In addition to the use of combined RF-field and X-ray therapy, interest developed in the use of microwaves in selective heating of tumors to provide more effective therapy in conjunction with injected radioactive materials and chemotherapy. Copeland and Michaelson [26] reported that the heating of Walker carcinoma 256 by selective radiation (2800-MHz microwaves at 260 mW/cm2 for 5 min) induced a substantial increase in the amount of intravenously injected 1133 fibrinogen that was localized in the tumor. They pointed out that this tumor-heating technique could potentially increase tumor radiation therapy dose from 1133 fibrinogen by 400 percent.
Zimmer et ale [181] reported the use of selective electromagnetic heating in tumors of animals in deep hypothermia to enhance the action of chemotherapy. They treated spontaneous mammary tumors in C3H mice and induced mammary tumors in Sprague-Dawley rats, and found that in 20 control mice there were no spontaneous regressions of tumors, and in 20 mice treated with chemotherapy only, two animals showed regression of tumors with a regression time of 10 days. Only one tumor in the group treated by differential hyperthemia regressed after seven days. In the group of 20 mice treated both by differential hyperthermia and by chemotherapy in combination, 17 animals exhibited regression of tumors after 55 ±25 days. Similar results were obtained from the rats; all 10 animals exposed to S-band fields (2.45 GHz) exhibited regression of tumors; the average regression time was 22 days.
Overgaard and Overgaard [132] provided an excellent review and reported on extensive and well-carried-out experiments on 1200 mice in their laboratory, where transplanted tumors in the mice were permanently cured without damage to surrounding tissues by treatment with 27.12MHz shortwaves. They used a special, field-nonperturbing thermocouple that could be embedded in a tumor to provide automatic regulation of the shortwave output. Thus, it was possible to maintain desired temperature continuously with a variation of about O.l°C. With these carefully controlled elevations in the range of 41.5 to 43.5°C, they were able to work out a quantitative relation between temperature and exposure time for curing the transplanted tumors.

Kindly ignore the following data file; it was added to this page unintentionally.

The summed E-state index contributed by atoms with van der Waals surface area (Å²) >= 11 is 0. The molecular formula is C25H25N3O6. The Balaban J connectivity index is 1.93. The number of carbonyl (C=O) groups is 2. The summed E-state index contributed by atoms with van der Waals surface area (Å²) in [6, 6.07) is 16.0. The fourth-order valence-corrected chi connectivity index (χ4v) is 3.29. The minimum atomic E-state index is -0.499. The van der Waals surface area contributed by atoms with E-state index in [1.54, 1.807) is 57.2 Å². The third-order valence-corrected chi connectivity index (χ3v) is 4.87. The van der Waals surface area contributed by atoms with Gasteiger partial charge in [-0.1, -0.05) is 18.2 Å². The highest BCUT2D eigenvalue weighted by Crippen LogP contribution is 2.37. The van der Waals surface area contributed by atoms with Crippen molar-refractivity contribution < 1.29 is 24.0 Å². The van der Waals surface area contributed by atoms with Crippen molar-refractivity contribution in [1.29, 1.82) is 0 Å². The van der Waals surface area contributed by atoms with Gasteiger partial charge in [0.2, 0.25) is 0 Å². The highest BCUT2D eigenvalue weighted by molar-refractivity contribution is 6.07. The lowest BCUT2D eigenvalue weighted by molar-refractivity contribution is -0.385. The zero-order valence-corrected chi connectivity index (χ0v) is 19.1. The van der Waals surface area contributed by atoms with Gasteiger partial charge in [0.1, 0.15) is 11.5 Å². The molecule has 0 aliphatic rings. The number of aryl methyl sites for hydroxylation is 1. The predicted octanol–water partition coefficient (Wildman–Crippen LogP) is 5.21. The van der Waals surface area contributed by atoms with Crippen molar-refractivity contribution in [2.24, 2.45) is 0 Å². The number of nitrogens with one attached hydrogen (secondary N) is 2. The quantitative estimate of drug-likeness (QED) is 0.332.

In their analysis, Overgaard and Overgaard showed that the thermalizing treatment induced histological changes in the tumor cells without damaging stomal and vascular cells in the tumor or in the surrounding normal tissue. Immediately after treatment, definite changes were revealed in the mitochondria and lysosomes in the tumor cells. The magnitude of these changes was directly related to the elevation of temperature, and became more pronounced within a few hours or days. The authors noted changes in the nuclei of the tumor cells and in the chromosomal and nucleolar chromatin within the first few hours after exposure. They observed severe injury in all tumor cells 24 h after exposure to a curative dose. Through histological and biochemical observations, the authors obtained clues that allowed them to assume that the direct effect of the heat was a selective activation of the acid hydrolases localized in the lysosomes of the tumor cells.
In later work, Overgaard and Overgaard [133] found that the addition of a small dose of localized X-radiation produced a highly significant intensification of the tumoreradicating effect. They found that successive application of heat and X-rays, both at levels substantially smaller than those required in isolation to produce cures, produced a larger number of total cures. They also noted that intervals as long as 24 h between applications did not appreciably alter the curative effect.